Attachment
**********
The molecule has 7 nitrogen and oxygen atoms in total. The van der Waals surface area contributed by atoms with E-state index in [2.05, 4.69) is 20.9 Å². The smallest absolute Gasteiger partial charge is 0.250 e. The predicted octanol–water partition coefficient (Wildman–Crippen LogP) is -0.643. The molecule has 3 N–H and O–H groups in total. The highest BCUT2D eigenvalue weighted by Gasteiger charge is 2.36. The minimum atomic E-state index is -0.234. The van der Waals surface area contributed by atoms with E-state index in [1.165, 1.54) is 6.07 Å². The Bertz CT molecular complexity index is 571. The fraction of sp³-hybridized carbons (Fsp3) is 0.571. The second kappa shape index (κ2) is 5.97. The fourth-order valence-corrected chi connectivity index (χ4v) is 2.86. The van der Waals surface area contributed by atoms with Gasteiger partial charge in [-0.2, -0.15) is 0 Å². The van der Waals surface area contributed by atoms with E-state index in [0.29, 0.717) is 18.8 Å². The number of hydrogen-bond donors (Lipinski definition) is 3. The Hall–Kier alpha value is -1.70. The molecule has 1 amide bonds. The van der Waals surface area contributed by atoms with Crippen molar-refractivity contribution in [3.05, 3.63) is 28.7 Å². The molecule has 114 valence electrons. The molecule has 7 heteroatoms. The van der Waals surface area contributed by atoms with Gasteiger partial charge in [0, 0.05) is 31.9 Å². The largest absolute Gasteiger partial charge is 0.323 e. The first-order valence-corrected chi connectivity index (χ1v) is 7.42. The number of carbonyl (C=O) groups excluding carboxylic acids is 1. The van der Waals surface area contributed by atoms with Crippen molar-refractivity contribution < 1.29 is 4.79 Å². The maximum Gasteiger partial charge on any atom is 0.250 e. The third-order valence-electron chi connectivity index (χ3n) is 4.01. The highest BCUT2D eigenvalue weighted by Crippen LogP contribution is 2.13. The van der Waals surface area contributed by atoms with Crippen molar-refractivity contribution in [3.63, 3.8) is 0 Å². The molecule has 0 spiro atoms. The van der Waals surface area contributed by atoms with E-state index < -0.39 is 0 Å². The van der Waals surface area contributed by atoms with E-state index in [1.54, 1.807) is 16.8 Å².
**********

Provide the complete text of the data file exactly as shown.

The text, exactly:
The molecule has 7 nitrogen and oxygen atoms in total. The van der Waals surface area contributed by atoms with E-state index in [2.05, 4.69) is 20.9 Å². The smallest absolute Gasteiger partial charge is 0.250 e. The predicted octanol–water partition coefficient (Wildman–Crippen LogP) is -0.643. The molecule has 3 N–H and O–H groups in total. The highest BCUT2D eigenvalue weighted by Gasteiger charge is 2.36. The minimum atomic E-state index is -0.234. The van der Waals surface area contributed by atoms with E-state index in [1.165, 1.54) is 6.07 Å². The Bertz CT molecular complexity index is 571. The fraction of sp³-hybridized carbons (Fsp3) is 0.571. The second kappa shape index (κ2) is 5.97. The fourth-order valence-corrected chi connectivity index (χ4v) is 2.86. The van der Waals surface area contributed by atoms with Gasteiger partial charge in [-0.2, -0.15) is 0 Å². The van der Waals surface area contributed by atoms with E-state index in [0.29, 0.717) is 18.8 Å². The number of hydrogen-bond donors (Lipinski definition) is 3. The Hall–Kier alpha value is -1.70. The molecule has 1 amide bonds. The van der Waals surface area contributed by atoms with Crippen molar-refractivity contribution in [3.05, 3.63) is 28.7 Å². The molecule has 114 valence electrons. The molecule has 7 heteroatoms. The van der Waals surface area contributed by atoms with Gasteiger partial charge in [0, 0.05) is 31.9 Å². The largest absolute Gasteiger partial charge is 0.323 e. The first-order valence-corrected chi connectivity index (χ1v) is 7.42. The number of carbonyl (C=O) groups excluding carboxylic acids is 1. The van der Waals surface area contributed by atoms with Crippen molar-refractivity contribution < 1.29 is 4.79 Å². The maximum Gasteiger partial charge on any atom is 0.250 e. The third-order valence-electron chi connectivity index (χ3n) is 4.01. The highest BCUT2D eigenvalue weighted by Crippen LogP contribution is 2.13. The van der Waals surface area contributed by atoms with Crippen molar-refractivity contribution in [3.63, 3.8) is 0 Å². The molecule has 0 spiro atoms. The van der Waals surface area contributed by atoms with E-state index < -0.39 is 0 Å². The van der Waals surface area contributed by atoms with E-state index in [1.54, 1.807) is 16.8 Å².